Most cancers contain thousands of mutations that have occurred over the course of an individual’s lifetime. These mutations can be caused by mistakes made by cells during processes such as cell division, or by exposure to carcinogens such as ultraviolet light or tobacco smoke. Each of these processes causes its own distinct pattern of mutations, known as a “mutational signature”. By analysing these signatures, we can understand more about what caused the cancer in the first place.

In the paper, the Cancer Grand Challenges team describe how they investigated the mutations by examining 962 cases of clear cell renal cell carcinomas, the most common type of kidney cancer, from 11 countries. As well as the cancer genome sequences, data on sex, age at diagnosis, and important risk factors such as high BMI, hypertension and tobacco smoking were analysed.

Eleven participating countries and estimated age-standardized incidence rates of clear cell renal cell carcinomas.Incidence of clear cell renal cell carcinomas (ccRCC), men and women combined, age-standardized incidence rates (ASR) per 100,000, data from GLOBOCAN 2020. Markers indicate countries included in this study (number of participating ccRCC patients per country). DOI: 10.1038/s41586-024-07368-2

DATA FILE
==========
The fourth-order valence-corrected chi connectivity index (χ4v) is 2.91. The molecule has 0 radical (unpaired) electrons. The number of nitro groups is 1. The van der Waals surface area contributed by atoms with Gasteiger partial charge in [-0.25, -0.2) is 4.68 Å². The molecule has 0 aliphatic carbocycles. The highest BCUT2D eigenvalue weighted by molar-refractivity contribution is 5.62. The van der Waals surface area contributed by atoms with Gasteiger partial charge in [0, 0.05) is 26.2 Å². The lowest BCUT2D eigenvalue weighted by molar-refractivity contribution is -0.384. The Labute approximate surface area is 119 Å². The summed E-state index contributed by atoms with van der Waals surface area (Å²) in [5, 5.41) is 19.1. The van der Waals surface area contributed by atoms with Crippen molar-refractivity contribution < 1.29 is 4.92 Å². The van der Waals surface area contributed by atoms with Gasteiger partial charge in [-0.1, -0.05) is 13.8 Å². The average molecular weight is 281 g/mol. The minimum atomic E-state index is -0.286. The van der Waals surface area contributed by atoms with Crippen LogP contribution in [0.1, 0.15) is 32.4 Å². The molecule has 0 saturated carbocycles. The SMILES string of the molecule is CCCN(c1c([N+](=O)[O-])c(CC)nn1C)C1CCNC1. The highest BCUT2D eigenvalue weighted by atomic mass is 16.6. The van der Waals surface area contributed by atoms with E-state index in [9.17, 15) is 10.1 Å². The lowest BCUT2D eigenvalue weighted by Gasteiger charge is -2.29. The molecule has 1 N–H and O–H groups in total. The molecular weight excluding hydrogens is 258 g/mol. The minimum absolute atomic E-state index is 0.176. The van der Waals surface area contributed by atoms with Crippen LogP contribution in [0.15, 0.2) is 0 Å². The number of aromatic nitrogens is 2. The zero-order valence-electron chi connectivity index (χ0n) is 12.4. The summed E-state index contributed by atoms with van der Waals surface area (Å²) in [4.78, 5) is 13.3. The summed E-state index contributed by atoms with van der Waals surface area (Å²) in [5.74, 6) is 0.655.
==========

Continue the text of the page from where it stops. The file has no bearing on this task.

They extracted the mutational signatures from the genome of each patient’s cancer and compared them to those found in the Catalogue of Somatic Mutations in Cancer (COSMIC) database, the world’s largest database of cancer mutations.

One mutational signature that was not in the database was SBS40b. It was present in cancers from all 11 countries, and the average mutational burden – the number of mutations in each cancer – in each country correlated with kidney cancer incidence in that country. This means that the more SBS40b mutations found in the kidney cancer samples from a country, the more people are diagnosed with kidney cancer in that country. The highest mutational burdens were in the Czech Republic and Lithuania.